First of all, I want to let you know, that I’ve personally not been satisfied with the frequency of PC-BSD releases and updates. With us tracking the upstream FreeBSD releases, it has really tied our hands getting new releases out to the public. The past couple of releases had a delay of almost a year between them, which is WAY too long in my opinion. To further compound the problem, our build system wasn’t designed to do frequent updates of packages and our utilities, which made getting updates out to the community a long and tedious process. This is all going to change. What we are looking at going to now is more of a “Rolling-Release” model, first for our utilities & system packages, and eventually for the FreeBSD base itself.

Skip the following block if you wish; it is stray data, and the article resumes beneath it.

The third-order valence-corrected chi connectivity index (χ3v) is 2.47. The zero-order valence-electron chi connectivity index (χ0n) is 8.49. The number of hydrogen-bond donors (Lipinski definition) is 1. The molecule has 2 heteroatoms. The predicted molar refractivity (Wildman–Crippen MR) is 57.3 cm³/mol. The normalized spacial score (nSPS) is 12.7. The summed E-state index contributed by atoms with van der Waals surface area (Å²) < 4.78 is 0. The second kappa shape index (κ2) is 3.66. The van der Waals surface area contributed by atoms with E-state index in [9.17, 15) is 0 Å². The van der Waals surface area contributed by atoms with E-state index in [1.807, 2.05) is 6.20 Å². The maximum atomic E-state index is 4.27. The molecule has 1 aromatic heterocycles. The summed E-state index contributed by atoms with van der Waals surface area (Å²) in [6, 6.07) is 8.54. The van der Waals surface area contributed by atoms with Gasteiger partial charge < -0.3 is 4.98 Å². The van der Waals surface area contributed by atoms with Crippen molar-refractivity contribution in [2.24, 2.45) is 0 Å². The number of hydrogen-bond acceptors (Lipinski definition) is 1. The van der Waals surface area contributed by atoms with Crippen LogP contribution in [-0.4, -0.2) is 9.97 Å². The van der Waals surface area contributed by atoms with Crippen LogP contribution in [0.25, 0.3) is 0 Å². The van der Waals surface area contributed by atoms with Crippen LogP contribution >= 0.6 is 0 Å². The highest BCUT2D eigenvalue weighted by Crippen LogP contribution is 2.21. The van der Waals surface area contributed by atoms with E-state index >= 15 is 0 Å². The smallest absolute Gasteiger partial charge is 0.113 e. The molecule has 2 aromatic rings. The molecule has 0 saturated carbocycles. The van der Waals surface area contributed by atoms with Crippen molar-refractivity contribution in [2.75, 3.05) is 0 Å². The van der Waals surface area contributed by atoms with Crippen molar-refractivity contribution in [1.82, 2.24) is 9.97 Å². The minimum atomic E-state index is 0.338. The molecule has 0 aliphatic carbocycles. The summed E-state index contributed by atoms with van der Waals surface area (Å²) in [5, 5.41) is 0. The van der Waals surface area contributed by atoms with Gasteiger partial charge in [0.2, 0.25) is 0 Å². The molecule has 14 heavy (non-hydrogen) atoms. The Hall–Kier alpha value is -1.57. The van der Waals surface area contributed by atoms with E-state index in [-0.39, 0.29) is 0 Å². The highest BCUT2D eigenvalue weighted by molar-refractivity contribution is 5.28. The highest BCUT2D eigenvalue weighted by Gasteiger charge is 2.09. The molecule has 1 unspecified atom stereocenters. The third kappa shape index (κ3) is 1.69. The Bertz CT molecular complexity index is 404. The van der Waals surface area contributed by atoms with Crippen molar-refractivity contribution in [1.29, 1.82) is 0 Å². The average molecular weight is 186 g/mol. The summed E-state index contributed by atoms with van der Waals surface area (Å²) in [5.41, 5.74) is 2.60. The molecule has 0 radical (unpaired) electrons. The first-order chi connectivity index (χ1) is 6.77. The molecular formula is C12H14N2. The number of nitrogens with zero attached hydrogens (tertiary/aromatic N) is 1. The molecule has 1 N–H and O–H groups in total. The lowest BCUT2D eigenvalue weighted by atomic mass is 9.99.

So what benefits will this change bring? Well, for starters, we will now be able to quickly get new features and bugfixes in our core utilities out to PC-BSD & TrueOS users. Instead of having to wait for the next point release, or some specific targeted bugfix, we can get you running new features in a timely manner. In addition to the PC-BSD utilities, we will also be able to keep your system packages (I.E. any FreeBSD binary package) updated and in sync with the ports tree. This means when the next KDE release hits, or NVIDIA driver, apache, etc, we can now make it available to you within a matter of a few days.